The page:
The pay-to-play of Jewish leadership
Although the majority of Diaspora Jews live in democratic countries, this is not a practice that the Jewish world has taken on board; we are a society that is governed and represented by those who can afford to lead.
In a democracy we pay our elected representatives because we recognize that everyone should be given the equal opportunity to run for election and pursue public office. If public representatives did not receive a salary, the positions would be reserved for the independently wealthy and a privileged few.
Although the majority of Diaspora Jews live in democratic countries, this is not a practice that the Jewish world has taken on board. We are a society that is governed and represented by those who can afford to lead.
Although it would be unfair to generalize, and each community has customs and practices of their own, the ubiquitous feature of Jewish Diaspora communities the world over is those who give get to lead. It is an understandable trend; philanthropy is the life blood of the Jewish community.
From schools and shuls to welfare and Israel lobbying, each part of the Jewish communal ecosystem functions thanks to the kindness of its donors. The mega-donor class in the Jewish world is a select club, and they deserve recognition for the significant portion of their wealth that they give to their communities.
And even more credence must be given to those who contribute not only their their money but their time and passion to various organs of the Jewish community. It is relatively easy to sway a community with a checkbook, and those who go beyond monetary influence, chairing trustee boards and involving themselves in the causes they contribute to, truly give of themselves and must be celebrated.
However, a distinction must be made between leading a charity, which you support, versus taking control of an organization that purports to represent the Jewish community in any formal way.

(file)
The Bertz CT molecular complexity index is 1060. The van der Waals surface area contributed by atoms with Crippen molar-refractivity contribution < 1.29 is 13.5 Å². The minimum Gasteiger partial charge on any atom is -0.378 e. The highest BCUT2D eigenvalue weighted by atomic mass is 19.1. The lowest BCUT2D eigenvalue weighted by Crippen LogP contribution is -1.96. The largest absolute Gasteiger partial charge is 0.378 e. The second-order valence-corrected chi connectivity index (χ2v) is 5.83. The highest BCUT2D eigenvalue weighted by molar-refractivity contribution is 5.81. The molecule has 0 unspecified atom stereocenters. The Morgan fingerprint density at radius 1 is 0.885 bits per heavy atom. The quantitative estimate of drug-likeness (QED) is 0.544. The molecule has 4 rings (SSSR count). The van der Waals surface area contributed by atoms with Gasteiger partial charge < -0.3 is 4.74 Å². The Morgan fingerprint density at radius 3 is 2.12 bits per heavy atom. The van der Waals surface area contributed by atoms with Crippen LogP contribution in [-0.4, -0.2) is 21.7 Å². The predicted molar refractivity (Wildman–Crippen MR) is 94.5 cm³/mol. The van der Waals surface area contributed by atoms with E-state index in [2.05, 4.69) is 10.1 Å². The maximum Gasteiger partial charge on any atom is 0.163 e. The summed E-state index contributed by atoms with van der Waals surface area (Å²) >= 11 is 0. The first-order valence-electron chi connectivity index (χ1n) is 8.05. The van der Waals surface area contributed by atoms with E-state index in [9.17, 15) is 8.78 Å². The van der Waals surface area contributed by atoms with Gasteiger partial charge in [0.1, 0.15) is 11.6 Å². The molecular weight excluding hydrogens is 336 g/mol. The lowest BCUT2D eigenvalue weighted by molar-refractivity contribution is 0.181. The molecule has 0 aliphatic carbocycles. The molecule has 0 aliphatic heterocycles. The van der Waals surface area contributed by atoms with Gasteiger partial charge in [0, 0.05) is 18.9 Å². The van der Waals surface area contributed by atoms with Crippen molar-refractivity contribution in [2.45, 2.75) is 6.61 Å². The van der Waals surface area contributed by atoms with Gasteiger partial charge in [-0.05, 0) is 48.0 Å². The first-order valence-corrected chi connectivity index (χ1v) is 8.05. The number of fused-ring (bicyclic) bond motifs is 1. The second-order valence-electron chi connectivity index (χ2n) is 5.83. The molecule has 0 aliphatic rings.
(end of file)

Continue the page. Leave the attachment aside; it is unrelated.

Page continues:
Philanthropists will often take on positions of formal representation within their communities, simply due to the financial buoy they provide. This is unhealthy for both the donor and their communities, which in many instances in both Europe and the United States – champions of democracy – are solely represented by the donating class.
It is hypocritical for a community to hold democratic values dear at a national level, while forgoing them at a communal level. As such, Jewish community leaders should be provided a stipend in the same way that leaders of a democracy are given a salary to ensure just, impartial and equal representation.
The current system prevents those who wish to lead but do not have the resource to do so from being able to positively impact their communities. And it perpetuates a leadership that is increasingly detached from the dynamic Jewish community it is meant to represent.
As Jewish community identities become more varied and the new generation forms its own denominations and institutions, the old, pay-to-play model of representation becomes increasingly obsolete.
Although there undeniably needs to be a paradigm shift in the mode of leadership in the Jewish world, this does not mean that philanthropic titans must abdicate their leadership entirely. The Jewish Diaspora leadership does not need to be destroyed entirely, but rather rebirthed, making way for governance that is earned – not purchased.
Joel Braunold is a Bnei Akiva alumnus and a former staff member of OneVoice Europe who is currently studying at the Harvard Kennedy School of Government.